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How the Jaguars can navigate Nick Foles future

Tampa Bay Buccaneers v Jacksonville Jaguars Photo by Julio Aguilar/Getty Images

With the benching of quarterback Nick Foles at half time of the Jacksonville Jaguars 28-11 loss to the Tampa Bay Buccaneers, many fans have been wondering how the Jaguars can get out from under the $88 million contract the team handed Foles in the offseason.

It seems evident the Jaguars will be going with Gardner Minshew II the rest of the 2019 season, as they should, and there has been a lot of talk about what will happen next season and how the Jaguars should let Foles and Minshew battle it out to be the starter in 2020.

They absolutely should not do this and they should do everything in their power to get out of the contract and Foles off the roster. First of all, quarterback competitions aren’t real. Second, if Foles is on the Jaguars opening day roster, he is going to start. No NFL team is going to sit $22 million on the bench Week 1 of the season at the quarterback position.

The Foles signing was a massive mistake that was not hard to see as a huge risk and the best thing the team can do is realize it’s a sunk cost and move on without him.

Can the Jaguars just cut Nick Foles?

The short answer is yes. The long answer is not really. If the Jaguars just straight up release Foles they will have to eat $33.8 million in dead money in 2020, which they can do, but it severely hampers any other movement, would probably requires some more salary trimming and really is not ideal. It costs them $11 million more to outright release him than it does to keep him on the roster, but as mentioned you’re not going to sit $22 million on the bench.

The team could split the difference and designate him a post-June cut, which would be a dead cap hit of $21.3 million in 2020 and $12.5 million in 2021 and would give them $750,000 in cap relief in 2020. Again though, this is not ideal and probably a worst case scenario.

Can the Jaguars trade Nick Foles?

Yes, the Jaguars absolutely can trade Nick Foles and should be what they aggressively try to do in the offseason. Even with trading Foles you will have to eat some dead money, because of his guarantees, but it’s a lot more manageable than if you’re just cutting him. In a trade, the Jaguars would have to eat $18.5 million in dead money, but would be a net cap relief of about $4 million. The key here is, whatever team is getting Nick Foles in a trade is really only on the hook for his salary, which is not guaranteed and manageable at $15 million.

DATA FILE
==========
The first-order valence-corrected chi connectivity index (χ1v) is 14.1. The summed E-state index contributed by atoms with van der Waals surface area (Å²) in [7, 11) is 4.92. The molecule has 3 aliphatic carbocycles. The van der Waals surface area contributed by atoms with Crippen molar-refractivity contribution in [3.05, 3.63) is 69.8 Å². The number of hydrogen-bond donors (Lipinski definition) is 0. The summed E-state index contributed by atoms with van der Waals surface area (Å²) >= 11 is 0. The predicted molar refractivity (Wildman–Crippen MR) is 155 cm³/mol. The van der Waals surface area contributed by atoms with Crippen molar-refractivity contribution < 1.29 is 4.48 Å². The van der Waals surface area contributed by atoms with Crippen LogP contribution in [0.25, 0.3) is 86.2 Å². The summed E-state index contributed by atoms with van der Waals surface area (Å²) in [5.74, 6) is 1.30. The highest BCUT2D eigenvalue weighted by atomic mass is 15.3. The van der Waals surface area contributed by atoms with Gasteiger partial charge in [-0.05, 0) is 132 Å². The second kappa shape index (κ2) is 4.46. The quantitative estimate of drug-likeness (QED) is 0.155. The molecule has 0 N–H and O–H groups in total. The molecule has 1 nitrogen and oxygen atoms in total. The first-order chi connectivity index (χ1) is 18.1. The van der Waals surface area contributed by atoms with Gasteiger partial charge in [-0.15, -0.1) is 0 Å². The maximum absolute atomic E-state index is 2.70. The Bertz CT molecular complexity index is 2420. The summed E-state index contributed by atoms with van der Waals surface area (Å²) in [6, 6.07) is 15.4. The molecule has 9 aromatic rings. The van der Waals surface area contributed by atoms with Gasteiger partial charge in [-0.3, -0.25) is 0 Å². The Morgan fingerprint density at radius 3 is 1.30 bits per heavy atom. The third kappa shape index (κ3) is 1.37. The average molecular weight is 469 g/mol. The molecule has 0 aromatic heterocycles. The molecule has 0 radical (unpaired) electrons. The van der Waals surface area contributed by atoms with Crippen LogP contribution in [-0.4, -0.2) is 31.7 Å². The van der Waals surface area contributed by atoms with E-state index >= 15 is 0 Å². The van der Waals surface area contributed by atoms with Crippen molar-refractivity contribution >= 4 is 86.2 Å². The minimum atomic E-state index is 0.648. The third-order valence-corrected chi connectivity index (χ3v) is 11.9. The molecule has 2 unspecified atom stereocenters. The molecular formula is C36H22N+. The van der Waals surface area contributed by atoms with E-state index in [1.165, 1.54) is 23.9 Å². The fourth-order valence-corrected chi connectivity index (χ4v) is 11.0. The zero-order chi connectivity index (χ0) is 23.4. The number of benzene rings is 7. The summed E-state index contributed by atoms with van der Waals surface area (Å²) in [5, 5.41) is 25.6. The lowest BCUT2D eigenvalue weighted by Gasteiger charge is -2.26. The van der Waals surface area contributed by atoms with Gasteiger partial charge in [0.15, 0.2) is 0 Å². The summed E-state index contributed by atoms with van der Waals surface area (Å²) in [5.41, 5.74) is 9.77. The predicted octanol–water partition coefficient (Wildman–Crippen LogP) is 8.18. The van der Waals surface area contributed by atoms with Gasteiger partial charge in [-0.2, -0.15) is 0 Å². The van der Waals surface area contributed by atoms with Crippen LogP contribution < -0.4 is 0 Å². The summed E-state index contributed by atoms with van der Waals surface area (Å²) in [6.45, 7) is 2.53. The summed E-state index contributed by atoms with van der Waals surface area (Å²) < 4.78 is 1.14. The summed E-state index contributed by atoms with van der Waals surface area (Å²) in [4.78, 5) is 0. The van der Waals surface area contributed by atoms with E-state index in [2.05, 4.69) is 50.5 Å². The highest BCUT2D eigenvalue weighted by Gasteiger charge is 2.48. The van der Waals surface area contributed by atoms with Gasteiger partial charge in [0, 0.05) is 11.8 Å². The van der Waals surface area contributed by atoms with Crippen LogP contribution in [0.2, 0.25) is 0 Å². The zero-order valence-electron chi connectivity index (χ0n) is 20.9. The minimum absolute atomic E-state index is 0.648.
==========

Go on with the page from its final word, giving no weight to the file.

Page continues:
If the Jaguars really felt like they needed to overall cap relief, they could also designate it a post-June trade, with a dead money hit of $6.25 million and $12.5 million in 2020 and 2021, respectively. This would give the Jaguars a net cap relief in 2020 of $15.8 million.

But, will anyone trade for Nick Foles?

One of the worst things that happened in this whole situation when you evaluate it now, is Foles tanked any trade value he might have had. While it probably wasn’t anything more than maybe a third-rounder prior to him coming back, it’s basically nothing now because he’s been so bad the past three games, especially with the meltdown against the Bucs.

Trading Foles now becomes tricky and you will likely have to engage in a Brock Osweiler type of tactical salary dump. The Houston Texans gave Osweiler a massive contract in the offseason, he stunk, and they then had to give up a second-round pick to the Cleveland Browns in order to dump his salary. It’s likely the Jaguars will have to be in this same type of situation. Foles remaining deal is slightly less than what Osweiler was due in year two, so maybe you will not have to give up a second- and sixth-round pick like the Texans did, but Houston also got the Browns fourth rounder in return.

I think you might be able to get a team, like say the Miami Dolphins or Cincinnati Bengals (teams likely to be drafting a rookie they might not want to start right away, with lots of cap room), for something like a third-round pick. Though the Jaguars do have two first-round picks in 2020, so maybe a second rounder to just be done with it isn’t so bad.

What if Nick Foles retires?

There was a time a short while ago where Foles contemplated retirement, so a lot of fans have wondered if after this failure, maybe Foles just ends up retiring.

Just from a pure salary cap point of view, that would be the best case scenario for the Jaguars. If Foles were to end up retiring, his salary/cap hit would be free and clear going forward. When a player officially retires, they’re added to the reserve/retired list, which means they are not part of the active roster and do not count against the salary cap.

Long story short, it seems like the most likely scenario is the Jaguars will have to end up giving up a mid-round pick to a team willing to take the salary dump this offseason.